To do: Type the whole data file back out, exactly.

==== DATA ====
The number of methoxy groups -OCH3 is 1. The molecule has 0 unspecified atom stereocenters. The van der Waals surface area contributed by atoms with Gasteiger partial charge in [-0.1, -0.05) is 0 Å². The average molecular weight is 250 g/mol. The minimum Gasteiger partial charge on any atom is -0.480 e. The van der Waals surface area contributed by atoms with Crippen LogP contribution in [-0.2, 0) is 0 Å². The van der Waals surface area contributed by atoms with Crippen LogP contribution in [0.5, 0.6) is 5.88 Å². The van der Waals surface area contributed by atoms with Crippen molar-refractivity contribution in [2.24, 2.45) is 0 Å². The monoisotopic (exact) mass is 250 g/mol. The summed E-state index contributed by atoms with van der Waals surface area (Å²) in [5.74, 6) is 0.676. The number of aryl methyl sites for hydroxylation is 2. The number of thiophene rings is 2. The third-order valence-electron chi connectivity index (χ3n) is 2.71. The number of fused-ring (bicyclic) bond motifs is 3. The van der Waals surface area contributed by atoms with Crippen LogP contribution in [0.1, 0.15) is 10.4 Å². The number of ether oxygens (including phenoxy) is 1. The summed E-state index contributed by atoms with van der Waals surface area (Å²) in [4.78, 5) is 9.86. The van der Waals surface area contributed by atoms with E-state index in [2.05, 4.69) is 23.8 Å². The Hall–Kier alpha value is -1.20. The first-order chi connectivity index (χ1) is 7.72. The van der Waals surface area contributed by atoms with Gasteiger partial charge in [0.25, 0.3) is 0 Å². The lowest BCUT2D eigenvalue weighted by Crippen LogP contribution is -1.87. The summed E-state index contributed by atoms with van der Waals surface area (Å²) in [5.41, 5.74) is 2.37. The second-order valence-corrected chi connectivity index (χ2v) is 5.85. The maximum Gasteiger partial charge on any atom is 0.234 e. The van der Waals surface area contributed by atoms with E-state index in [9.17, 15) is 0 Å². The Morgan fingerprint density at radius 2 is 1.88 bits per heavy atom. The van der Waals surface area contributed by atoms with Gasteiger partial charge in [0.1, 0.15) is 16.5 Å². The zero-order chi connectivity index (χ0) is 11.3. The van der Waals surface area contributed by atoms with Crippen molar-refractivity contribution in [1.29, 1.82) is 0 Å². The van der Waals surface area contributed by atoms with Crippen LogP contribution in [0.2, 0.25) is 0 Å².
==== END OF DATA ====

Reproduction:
The number of methoxy groups -OCH3 is 1. The molecule has 0 unspecified atom stereocenters. The van der Waals surface area contributed by atoms with Gasteiger partial charge in [-0.1, -0.05) is 0 Å². The average molecular weight is 250 g/mol. The minimum Gasteiger partial charge on any atom is -0.480 e. The van der Waals surface area contributed by atoms with Crippen LogP contribution in [-0.2, 0) is 0 Å². The van der Waals surface area contributed by atoms with Crippen LogP contribution in [0.5, 0.6) is 5.88 Å². The van der Waals surface area contributed by atoms with Crippen molar-refractivity contribution in [2.24, 2.45) is 0 Å². The monoisotopic (exact) mass is 250 g/mol. The summed E-state index contributed by atoms with van der Waals surface area (Å²) in [5.74, 6) is 0.676. The number of aryl methyl sites for hydroxylation is 2. The number of thiophene rings is 2. The third-order valence-electron chi connectivity index (χ3n) is 2.71. The number of fused-ring (bicyclic) bond motifs is 3. The van der Waals surface area contributed by atoms with Crippen LogP contribution in [0.1, 0.15) is 10.4 Å². The number of ether oxygens (including phenoxy) is 1. The summed E-state index contributed by atoms with van der Waals surface area (Å²) in [4.78, 5) is 9.86. The van der Waals surface area contributed by atoms with E-state index in [2.05, 4.69) is 23.8 Å². The Hall–Kier alpha value is -1.20. The first-order chi connectivity index (χ1) is 7.72. The van der Waals surface area contributed by atoms with Gasteiger partial charge in [0.25, 0.3) is 0 Å². The lowest BCUT2D eigenvalue weighted by Crippen LogP contribution is -1.87. The summed E-state index contributed by atoms with van der Waals surface area (Å²) in [5.41, 5.74) is 2.37. The second-order valence-corrected chi connectivity index (χ2v) is 5.85. The maximum Gasteiger partial charge on any atom is 0.234 e. The van der Waals surface area contributed by atoms with E-state index in [9.17, 15) is 0 Å². The Morgan fingerprint density at radius 2 is 1.88 bits per heavy atom. The van der Waals surface area contributed by atoms with Gasteiger partial charge in [0.1, 0.15) is 16.5 Å². The zero-order chi connectivity index (χ0) is 11.3. The van der Waals surface area contributed by atoms with Crippen molar-refractivity contribution in [1.29, 1.82) is 0 Å². The van der Waals surface area contributed by atoms with Crippen LogP contribution in [0.2, 0.25) is 0 Å².